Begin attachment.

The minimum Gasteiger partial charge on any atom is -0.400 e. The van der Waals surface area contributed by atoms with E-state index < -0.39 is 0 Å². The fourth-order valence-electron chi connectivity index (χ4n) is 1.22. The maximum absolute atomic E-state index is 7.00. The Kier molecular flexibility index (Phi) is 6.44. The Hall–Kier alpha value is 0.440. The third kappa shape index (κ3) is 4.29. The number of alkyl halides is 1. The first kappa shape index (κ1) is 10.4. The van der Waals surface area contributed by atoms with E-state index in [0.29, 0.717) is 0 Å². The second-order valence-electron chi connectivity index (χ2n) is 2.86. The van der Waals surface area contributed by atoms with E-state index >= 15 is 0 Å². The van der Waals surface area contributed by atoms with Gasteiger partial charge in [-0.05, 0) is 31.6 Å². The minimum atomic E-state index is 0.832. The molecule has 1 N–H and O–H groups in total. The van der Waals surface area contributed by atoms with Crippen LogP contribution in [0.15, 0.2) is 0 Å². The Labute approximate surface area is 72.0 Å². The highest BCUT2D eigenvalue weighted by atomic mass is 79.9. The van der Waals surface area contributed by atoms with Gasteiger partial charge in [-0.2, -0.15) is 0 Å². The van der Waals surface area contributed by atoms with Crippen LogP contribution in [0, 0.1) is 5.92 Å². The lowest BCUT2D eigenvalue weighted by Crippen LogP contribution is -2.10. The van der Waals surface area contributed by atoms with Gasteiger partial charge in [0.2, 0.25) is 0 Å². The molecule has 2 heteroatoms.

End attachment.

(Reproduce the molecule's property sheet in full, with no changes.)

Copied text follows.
The minimum Gasteiger partial charge on any atom is -0.400 e. The van der Waals surface area contributed by atoms with E-state index < -0.39 is 0 Å². The fourth-order valence-electron chi connectivity index (χ4n) is 1.22. The maximum absolute atomic E-state index is 7.00. The Kier molecular flexibility index (Phi) is 6.44. The Hall–Kier alpha value is 0.440. The third kappa shape index (κ3) is 4.29. The number of alkyl halides is 1. The first kappa shape index (κ1) is 10.4. The van der Waals surface area contributed by atoms with E-state index in [0.29, 0.717) is 0 Å². The second-order valence-electron chi connectivity index (χ2n) is 2.86. The van der Waals surface area contributed by atoms with E-state index >= 15 is 0 Å². The van der Waals surface area contributed by atoms with Gasteiger partial charge in [-0.05, 0) is 31.6 Å². The minimum atomic E-state index is 0.832. The molecule has 1 N–H and O–H groups in total. The van der Waals surface area contributed by atoms with Crippen LogP contribution in [0.15, 0.2) is 0 Å². The Labute approximate surface area is 72.0 Å². The highest BCUT2D eigenvalue weighted by atomic mass is 79.9. The van der Waals surface area contributed by atoms with Gasteiger partial charge in [-0.2, -0.15) is 0 Å². The van der Waals surface area contributed by atoms with Crippen LogP contribution in [0, 0.1) is 5.92 Å². The lowest BCUT2D eigenvalue weighted by Crippen LogP contribution is -2.10. The van der Waals surface area contributed by atoms with Gasteiger partial charge in [0.2, 0.25) is 0 Å². The molecule has 2 heteroatoms.